Lauren Bacall (/ˌlɔrən bəˈkɔːl/, born Betty Joan Perske; September 16, 1924 – August 12, 2014) was an American actress known for her distinctive voice and sultry looks. She began her career as a model. Inscribed Photograph Signed, n.d. - B/W - written in blk felt pen in the hand of the author and signed by another co-star in fine blk ink pen. Overall, fine/very fine condition.
She first appeared as a leading lady in the Humphrey Bogart film To Have and Have Not (1944) and continued on in the film noir genre, with appearances in Bogart movies:
The Big Sleep (1946), Dark Passage (1947), and Key Largo (1948), as well as comedic roles in How to Marry a Millionaire (1953) with Marilyn Monroe and Designing Woman (1957) with Gregory Peck. Bacall worked on Broadway in musicals, earning Tony Awards for Applause in 1970 and Woman of the Year in 1981. Her performance in the movie The Mirror Has Two Faces (1996) earned her a Golden Globe Award and an Academy Award nomination.
In 1999, Bacall was ranked 20th out of the 25 actresses on the AFI's 100 Years...100 Stars list by the American Film Institute. In 2009, she was selected by the Academy of Motion Picture Arts and Sciences to receive an Academy Honorary Award “in recognition of her central place in the Golden Age of motion pictures.”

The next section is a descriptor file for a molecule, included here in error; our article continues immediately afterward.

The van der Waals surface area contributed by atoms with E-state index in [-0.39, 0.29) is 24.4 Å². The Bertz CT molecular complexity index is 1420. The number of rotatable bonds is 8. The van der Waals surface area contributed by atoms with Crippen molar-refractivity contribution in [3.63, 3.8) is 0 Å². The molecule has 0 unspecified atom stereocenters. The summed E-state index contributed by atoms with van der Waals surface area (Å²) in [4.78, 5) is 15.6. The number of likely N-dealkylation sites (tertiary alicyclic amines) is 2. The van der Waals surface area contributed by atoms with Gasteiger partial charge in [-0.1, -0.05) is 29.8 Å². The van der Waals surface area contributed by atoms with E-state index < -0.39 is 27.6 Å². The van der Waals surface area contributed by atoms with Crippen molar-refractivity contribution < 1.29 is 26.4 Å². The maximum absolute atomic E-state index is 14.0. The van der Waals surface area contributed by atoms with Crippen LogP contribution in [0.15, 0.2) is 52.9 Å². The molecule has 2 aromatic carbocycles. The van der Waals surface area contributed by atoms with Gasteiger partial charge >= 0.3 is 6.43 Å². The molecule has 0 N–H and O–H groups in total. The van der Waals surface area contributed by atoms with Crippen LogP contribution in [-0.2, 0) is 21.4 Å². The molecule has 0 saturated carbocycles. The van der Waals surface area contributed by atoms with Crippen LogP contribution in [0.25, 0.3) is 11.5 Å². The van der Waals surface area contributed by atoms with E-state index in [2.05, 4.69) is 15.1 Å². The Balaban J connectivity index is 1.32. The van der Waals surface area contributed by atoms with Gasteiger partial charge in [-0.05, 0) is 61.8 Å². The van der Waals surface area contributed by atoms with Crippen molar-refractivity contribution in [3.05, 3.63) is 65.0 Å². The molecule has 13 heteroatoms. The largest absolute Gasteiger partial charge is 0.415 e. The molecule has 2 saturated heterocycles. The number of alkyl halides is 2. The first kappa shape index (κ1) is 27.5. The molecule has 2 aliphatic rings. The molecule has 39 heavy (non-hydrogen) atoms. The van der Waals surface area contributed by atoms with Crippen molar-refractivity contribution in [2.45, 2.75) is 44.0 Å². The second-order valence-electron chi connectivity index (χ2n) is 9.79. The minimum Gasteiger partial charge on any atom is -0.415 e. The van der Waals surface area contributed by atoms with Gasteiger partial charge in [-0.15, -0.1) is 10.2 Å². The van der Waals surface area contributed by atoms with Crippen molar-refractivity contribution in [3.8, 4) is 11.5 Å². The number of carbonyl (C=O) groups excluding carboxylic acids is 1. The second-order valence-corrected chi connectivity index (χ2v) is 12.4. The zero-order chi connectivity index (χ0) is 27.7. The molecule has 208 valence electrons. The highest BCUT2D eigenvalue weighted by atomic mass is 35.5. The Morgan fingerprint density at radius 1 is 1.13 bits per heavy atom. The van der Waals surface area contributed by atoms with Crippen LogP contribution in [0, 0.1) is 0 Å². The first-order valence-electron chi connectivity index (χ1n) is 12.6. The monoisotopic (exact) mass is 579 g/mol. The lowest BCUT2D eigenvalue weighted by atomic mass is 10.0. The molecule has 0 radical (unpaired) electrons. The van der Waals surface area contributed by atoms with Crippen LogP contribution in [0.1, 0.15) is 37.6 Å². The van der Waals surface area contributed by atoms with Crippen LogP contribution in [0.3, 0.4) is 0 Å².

Bacall died on August 12, 2014, in New York, a month before her 90th birthday. According to her grandson Jamie Bogart, the actress died after suffering from a stroke.
On May 21, 1945, Bacall married actor Humphrey Bogart. Their wedding and honeymoon took place at Malabar Farm, Lucas, Ohio, the country home of Pulitzer Prize-winning author Louis Bromfield, a close friend of Bogart. The wedding was held in the Big House.
Bacall was 20 and Bogart was 45; thus, she was nicknamed "Baby". They remained married until Bogart's death from esophageal cancer in 1957. Pressed by interviewer Michael Parkinson to talk about her marriage to Bogart, and asked about her notable reluctance to do so, she replied that “being a widow is not a profession”.
During the filming of The African Queen (1951), Bacall and Bogart became friends of Katharine Hepburn and Spencer Tracy. She began to mix in non-acting circles, becoming friends with the historian Arthur Schlesinger, Jr. and the journalist Alistair Cooke.
In 1952, she gave campaign speeches for Democratic Presidential contender Adlai Stevenson. Along with other Hollywood figures, Bacall was a staunch opponent of McCarthyism.
Shortly after Bogart's death in 1957, Bacall had a relationship with singer and actor Frank Sinatra. During an interview with Turner Classic Movies's Robert Osborne, Bacall stated that she had ended the romance but in her autobiography, she wrote that Sinatra abruptly ended the relationship after becoming angry that the story of his proposal to Bacall had reached the press. When Bacall was out with her friend Irving Paul Lazar, they ran into the gossip columnist Louella Parsons, to whom Lazar revealed the details of the proposal.
Lauren Bacall died on August 12, 2014, at her longtime home in The Dakota, the Upper West Side apartment building overlooking Central Park in Manhattan. She was 89. According to her grandson Jamie Bogart, the actress died after suffering a massive stroke.
She was confirmed dead at New York–Presbyterian Hospital. Bacall was survived by three children, six grandchildren, and three great-grandchildren.